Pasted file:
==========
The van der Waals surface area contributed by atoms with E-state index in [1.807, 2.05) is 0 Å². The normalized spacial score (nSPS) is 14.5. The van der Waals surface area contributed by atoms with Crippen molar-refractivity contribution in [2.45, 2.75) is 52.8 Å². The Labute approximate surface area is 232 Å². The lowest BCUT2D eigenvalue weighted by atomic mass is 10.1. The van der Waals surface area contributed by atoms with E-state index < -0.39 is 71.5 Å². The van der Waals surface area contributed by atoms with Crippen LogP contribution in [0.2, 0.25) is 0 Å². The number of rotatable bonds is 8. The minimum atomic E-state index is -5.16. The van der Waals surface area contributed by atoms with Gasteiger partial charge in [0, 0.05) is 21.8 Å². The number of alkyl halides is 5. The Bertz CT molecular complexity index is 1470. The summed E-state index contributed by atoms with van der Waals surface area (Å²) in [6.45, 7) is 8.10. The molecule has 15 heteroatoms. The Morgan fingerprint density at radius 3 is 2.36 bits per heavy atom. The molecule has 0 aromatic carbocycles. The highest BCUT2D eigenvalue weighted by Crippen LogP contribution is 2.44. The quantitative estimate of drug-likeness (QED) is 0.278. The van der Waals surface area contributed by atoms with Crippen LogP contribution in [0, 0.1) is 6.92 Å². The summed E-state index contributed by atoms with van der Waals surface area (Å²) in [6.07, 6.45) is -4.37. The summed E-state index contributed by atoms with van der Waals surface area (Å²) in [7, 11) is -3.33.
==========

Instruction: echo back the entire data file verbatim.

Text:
The van der Waals surface area contributed by atoms with E-state index in [1.807, 2.05) is 0 Å². The normalized spacial score (nSPS) is 14.5. The van der Waals surface area contributed by atoms with Crippen molar-refractivity contribution in [2.45, 2.75) is 52.8 Å². The Labute approximate surface area is 232 Å². The lowest BCUT2D eigenvalue weighted by atomic mass is 10.1. The van der Waals surface area contributed by atoms with E-state index < -0.39 is 71.5 Å². The van der Waals surface area contributed by atoms with Crippen LogP contribution in [0.2, 0.25) is 0 Å². The number of rotatable bonds is 8. The minimum atomic E-state index is -5.16. The van der Waals surface area contributed by atoms with Gasteiger partial charge in [0, 0.05) is 21.8 Å². The number of alkyl halides is 5. The Bertz CT molecular complexity index is 1470. The summed E-state index contributed by atoms with van der Waals surface area (Å²) in [6.45, 7) is 8.10. The molecule has 15 heteroatoms. The Morgan fingerprint density at radius 3 is 2.36 bits per heavy atom. The molecule has 0 aromatic carbocycles. The highest BCUT2D eigenvalue weighted by Crippen LogP contribution is 2.44. The quantitative estimate of drug-likeness (QED) is 0.278. The van der Waals surface area contributed by atoms with Crippen LogP contribution in [0, 0.1) is 6.92 Å². The summed E-state index contributed by atoms with van der Waals surface area (Å²) in [6.07, 6.45) is -4.37. The summed E-state index contributed by atoms with van der Waals surface area (Å²) in [7, 11) is -3.33.